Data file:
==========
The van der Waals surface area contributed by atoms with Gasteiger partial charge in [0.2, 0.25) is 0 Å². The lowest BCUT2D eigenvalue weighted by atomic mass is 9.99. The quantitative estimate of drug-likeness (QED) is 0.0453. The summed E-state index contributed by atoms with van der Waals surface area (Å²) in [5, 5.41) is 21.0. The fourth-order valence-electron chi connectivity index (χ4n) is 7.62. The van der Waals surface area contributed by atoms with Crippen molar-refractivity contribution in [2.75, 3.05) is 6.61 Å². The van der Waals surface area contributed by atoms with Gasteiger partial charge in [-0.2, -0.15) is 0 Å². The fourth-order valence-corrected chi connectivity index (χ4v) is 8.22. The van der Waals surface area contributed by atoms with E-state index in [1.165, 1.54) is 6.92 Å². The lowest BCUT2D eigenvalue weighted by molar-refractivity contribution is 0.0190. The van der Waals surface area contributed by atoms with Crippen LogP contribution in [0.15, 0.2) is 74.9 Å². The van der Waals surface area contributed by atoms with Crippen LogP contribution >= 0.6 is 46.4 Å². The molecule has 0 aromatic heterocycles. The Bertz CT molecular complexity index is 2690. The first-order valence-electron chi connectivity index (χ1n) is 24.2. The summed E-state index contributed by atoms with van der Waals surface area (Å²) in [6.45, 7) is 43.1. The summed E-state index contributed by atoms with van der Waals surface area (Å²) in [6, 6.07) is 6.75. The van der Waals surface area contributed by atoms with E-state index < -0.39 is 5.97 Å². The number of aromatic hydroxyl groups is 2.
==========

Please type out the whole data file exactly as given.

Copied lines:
The van der Waals surface area contributed by atoms with Gasteiger partial charge in [0.2, 0.25) is 0 Å². The lowest BCUT2D eigenvalue weighted by atomic mass is 9.99. The quantitative estimate of drug-likeness (QED) is 0.0453. The summed E-state index contributed by atoms with van der Waals surface area (Å²) in [5, 5.41) is 21.0. The fourth-order valence-electron chi connectivity index (χ4n) is 7.62. The van der Waals surface area contributed by atoms with Crippen molar-refractivity contribution in [2.75, 3.05) is 6.61 Å². The van der Waals surface area contributed by atoms with Gasteiger partial charge in [-0.2, -0.15) is 0 Å². The fourth-order valence-corrected chi connectivity index (χ4v) is 8.22. The van der Waals surface area contributed by atoms with E-state index in [1.165, 1.54) is 6.92 Å². The lowest BCUT2D eigenvalue weighted by molar-refractivity contribution is 0.0190. The van der Waals surface area contributed by atoms with Crippen LogP contribution in [0.15, 0.2) is 74.9 Å². The van der Waals surface area contributed by atoms with Crippen LogP contribution >= 0.6 is 46.4 Å². The molecule has 0 aromatic heterocycles. The Bertz CT molecular complexity index is 2690. The first-order valence-electron chi connectivity index (χ1n) is 24.2. The summed E-state index contributed by atoms with van der Waals surface area (Å²) in [6.45, 7) is 43.1. The summed E-state index contributed by atoms with van der Waals surface area (Å²) in [6, 6.07) is 6.75. The van der Waals surface area contributed by atoms with E-state index < -0.39 is 5.97 Å². The number of aromatic hydroxyl groups is 2.